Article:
The official international debut of a new Ferrari will give any motor show a spectacular kick-start, and that is what the four-wheel drive (4WD), four-seat FF will prove in Geneva.
The Geneva Motor Show traditionally comprises an extraordinary revelation of both elegant and sensible designs with an admixture of weird and wonderful concepts that may point the way to the future or just be the passing but indulged fantasies of determinedly off-beat stylists and engineers.
But the first production all-wheel-drive Ferrari is a very serious program indeed. Flavio Manzoni, Head of the Ferrari Styling Center, has overseen the project since joining the company in January 2010, working with Pininfarina, which had responsibility for creating a vehicle that is probably the most exotic crossover in the world. The Ferrari Styling Center has been coordinating Pininfarina’s design projects since 2003.
It links the Ferrari name not just with its long established values of advanced engineering and potentially timeless aesthetics but also with straightforward passenger- and load-carrying practicality. Exceptionally efficient packaging was both a challenge and an absolute necessity for the FF.
With its front-mounted 65° V12 engine producing 486 kW (652 hp) at 8000 rpm and complemented by maximum torque of 683 N·m (504 lb·ft) at 6000 rpm, the FF fulfills supercar criteria with performance figures that include a 335-km/h (208-mph) top speed and 0-100 km/h (0-62 mph) time of 3.7 s.
The engine of the FF is a new 6262-cm³ unit with direct injection. CO2 emissions are 360 g/km—110 g/km better than that of the Scaglietti—and combined fuel consumption with an optional stop-start system and Ferrari’s HELE (High Emotion Low Emissions) technology is 15.4 L/100 km.
The car has a seven-speed dual-clutch F1-derived gearbox. Power/weight ratio is 2.7 kg/CV.
It allies all this performance with an interior fully capable of accommodating four adults and 450 L (15.9 ft³) of luggage space, 800 L (28.3 ft³) with the divided rear seats folded.
Replacing the 612 Scaglietti, which was very much a 2+2, Ferrari describes the FF as representing “not so much an evolution as a true revolution.” It is the 4WD system that is as much a part of that revolution as the packaging.
Designated 4RM, its origins go back to a design fitted to two Ferrari 408/4RM study vehicles in 1987. Now, with 21st century electronics to support it, the system’s potential can be fully exploited—biased to provide the car with a purely rear-wheel drive effect in regular conditions, the 4WD only activating in low friction situations.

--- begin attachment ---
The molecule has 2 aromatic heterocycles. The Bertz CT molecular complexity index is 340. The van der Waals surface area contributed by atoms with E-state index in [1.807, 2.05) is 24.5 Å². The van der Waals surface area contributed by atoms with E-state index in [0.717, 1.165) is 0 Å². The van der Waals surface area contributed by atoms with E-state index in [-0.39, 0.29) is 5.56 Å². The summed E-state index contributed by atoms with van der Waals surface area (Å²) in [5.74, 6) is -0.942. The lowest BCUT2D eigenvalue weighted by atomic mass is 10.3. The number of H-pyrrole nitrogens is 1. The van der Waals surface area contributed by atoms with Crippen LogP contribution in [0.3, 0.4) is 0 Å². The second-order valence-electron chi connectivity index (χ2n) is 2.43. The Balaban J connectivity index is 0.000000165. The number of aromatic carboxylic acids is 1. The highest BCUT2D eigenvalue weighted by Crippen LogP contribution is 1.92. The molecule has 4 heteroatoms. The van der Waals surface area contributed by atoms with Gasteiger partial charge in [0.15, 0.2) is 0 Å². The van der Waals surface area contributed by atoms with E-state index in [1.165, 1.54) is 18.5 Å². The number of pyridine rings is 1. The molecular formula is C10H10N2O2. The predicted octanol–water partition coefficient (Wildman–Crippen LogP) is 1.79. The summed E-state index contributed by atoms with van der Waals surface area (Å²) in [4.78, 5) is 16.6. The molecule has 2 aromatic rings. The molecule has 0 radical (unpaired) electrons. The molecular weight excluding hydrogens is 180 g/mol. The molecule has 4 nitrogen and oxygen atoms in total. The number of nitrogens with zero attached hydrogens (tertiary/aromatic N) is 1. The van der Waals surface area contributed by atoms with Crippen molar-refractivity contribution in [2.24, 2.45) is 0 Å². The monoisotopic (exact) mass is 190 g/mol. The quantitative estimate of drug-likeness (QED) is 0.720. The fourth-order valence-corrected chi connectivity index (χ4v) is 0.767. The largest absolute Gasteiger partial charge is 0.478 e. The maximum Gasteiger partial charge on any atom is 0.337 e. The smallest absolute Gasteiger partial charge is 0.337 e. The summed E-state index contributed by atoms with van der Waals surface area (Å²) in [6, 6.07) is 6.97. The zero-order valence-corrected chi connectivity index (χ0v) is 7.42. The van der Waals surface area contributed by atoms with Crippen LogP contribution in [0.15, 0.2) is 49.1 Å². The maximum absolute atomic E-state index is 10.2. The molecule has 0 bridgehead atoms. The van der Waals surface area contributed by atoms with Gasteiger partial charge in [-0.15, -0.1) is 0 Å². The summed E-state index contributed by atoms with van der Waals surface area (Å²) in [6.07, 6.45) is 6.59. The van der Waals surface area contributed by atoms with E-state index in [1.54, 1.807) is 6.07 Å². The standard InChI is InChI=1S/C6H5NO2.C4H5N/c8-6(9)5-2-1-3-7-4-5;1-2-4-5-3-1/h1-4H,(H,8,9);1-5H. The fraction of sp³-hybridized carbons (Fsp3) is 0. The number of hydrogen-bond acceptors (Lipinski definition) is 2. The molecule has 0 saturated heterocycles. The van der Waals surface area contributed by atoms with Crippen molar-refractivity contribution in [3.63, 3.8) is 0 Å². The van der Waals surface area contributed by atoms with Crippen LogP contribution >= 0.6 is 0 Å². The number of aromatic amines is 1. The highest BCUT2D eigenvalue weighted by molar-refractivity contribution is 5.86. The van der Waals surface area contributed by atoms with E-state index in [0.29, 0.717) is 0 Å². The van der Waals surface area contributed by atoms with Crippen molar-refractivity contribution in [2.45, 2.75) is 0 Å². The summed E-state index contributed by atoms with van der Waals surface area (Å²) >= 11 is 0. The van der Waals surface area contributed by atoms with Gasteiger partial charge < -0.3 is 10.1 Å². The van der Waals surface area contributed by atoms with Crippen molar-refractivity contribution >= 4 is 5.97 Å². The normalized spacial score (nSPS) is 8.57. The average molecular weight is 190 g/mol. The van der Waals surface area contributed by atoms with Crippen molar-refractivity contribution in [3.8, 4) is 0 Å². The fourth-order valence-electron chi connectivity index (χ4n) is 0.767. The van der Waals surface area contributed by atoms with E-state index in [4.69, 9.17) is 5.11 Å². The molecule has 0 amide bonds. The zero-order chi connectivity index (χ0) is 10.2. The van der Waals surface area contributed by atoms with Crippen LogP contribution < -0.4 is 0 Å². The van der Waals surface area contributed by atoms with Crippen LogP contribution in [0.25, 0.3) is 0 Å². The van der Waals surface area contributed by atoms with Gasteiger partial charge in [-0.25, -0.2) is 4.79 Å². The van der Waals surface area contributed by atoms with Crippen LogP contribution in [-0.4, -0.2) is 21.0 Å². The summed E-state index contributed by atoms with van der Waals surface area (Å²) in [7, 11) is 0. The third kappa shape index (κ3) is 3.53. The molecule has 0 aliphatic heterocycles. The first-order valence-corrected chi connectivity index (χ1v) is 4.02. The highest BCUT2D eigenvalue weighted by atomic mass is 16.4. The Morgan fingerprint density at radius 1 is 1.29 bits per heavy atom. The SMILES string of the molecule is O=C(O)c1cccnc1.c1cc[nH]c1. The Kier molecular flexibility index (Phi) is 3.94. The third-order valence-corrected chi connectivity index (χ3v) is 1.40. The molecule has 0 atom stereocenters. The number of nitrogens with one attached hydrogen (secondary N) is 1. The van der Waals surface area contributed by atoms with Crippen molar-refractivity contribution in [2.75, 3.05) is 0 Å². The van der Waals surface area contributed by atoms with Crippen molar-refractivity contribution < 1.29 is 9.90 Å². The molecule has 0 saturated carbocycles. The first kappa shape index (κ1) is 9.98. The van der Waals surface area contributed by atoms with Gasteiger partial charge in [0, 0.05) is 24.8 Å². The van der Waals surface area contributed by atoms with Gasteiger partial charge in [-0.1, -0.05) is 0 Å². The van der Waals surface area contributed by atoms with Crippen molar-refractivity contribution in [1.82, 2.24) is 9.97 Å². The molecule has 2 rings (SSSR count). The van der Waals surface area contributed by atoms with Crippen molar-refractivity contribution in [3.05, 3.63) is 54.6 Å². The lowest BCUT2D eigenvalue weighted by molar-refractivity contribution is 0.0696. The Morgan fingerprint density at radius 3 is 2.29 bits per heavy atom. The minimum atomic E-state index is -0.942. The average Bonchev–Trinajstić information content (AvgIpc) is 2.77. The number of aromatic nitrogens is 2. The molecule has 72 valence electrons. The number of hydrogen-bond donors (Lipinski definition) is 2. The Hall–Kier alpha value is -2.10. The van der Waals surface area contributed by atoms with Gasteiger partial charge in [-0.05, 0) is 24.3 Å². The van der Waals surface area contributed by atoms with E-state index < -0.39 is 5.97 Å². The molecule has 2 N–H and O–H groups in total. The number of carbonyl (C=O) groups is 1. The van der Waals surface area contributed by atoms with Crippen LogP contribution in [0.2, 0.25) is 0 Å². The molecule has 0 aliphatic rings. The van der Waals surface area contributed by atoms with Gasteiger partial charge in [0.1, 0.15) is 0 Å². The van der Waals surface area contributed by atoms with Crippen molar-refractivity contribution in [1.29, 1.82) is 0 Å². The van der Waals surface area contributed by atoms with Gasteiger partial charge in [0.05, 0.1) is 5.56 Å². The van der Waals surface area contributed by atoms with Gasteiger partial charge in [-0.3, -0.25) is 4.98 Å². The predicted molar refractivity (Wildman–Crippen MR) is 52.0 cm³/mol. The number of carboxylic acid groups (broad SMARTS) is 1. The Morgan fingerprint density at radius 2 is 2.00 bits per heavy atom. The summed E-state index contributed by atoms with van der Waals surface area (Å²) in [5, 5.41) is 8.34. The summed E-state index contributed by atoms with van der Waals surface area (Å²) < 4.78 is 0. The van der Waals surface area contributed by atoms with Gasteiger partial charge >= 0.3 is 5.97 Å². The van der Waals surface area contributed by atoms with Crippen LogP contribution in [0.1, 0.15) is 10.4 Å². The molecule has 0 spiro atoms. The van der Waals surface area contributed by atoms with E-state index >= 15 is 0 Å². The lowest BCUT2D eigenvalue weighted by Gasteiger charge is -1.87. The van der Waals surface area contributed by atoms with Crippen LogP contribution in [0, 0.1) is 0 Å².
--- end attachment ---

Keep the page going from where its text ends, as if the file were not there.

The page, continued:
It was in 1969 that Ferrari race engineer Mauro Forghieri considered the advantages of 4WD to better utilize the both increasing power/weight ratio of current F1 cars and the advances being achieved in tire technology. He came up with a design (which he patented) to control the relative slippage of front and rear wheels of a 4WD system.
In 1987, the technology was installed in the V8 408/4RMs. The engine drove through a five-speed gearbox to a planetary differential that split torque on a bias of 29% front/71% rear.
Ferrari explained that Forghieri inserted a small diameter hydraulic coupling, the elements of which were connected to the shafts that drove the front and rear differentials. The greater the difference in rotating speeds between the front and rear pairs of wheels, the more the coupling would try to control that difference. This introduced a strong yet sophisticated limited-slip control that gave the concept car the responsive handling that a Ferrari driver would desire, revealed the company in its publication, “Ferrari’s 60 Years of Technological Innovation: 1947-2007.”
However, Ferrari eventually decided that 4WD did not match its fundamental design philosophy because it boosted mass by around 200 kg (440 lb). Adding mass was just as much anathema to the company’s designers then as it is today.
Fast forward to 2011 and the era of advanced electronics providing continuous and predictive torque-distribution controls, allied to lighter-weight materials, and the Ferrari 4WD and the 4RM system have become a reality.
Ferrari claims that the production 4RM has a mass some 50% less than a conventional 4WD system (it gives no specific figures) and facilitates a 53% mass bias over the rear axle, a balance that Ferrari regards as “perfect.” Dry mass (curb mass has not yet been released) of the European version of the FF is 1790 kg (3950 lb); the 612’s is 1760 kg (3880 lb).
The system is complemented by the latest generation magnetorheological damping technology (SCM3). Brembo carbon ceramic brakes are fitted.
Built on what Ferrari describes as an “all-new” chassis, overall vehicle length is 4907 mm (193.2 in), width is 1953 mm (76.9 in), and height is 1379 mm (54.3 in). Wheelbase has not yet been declared.
Production has started, with first European cars leaving the factory this summer.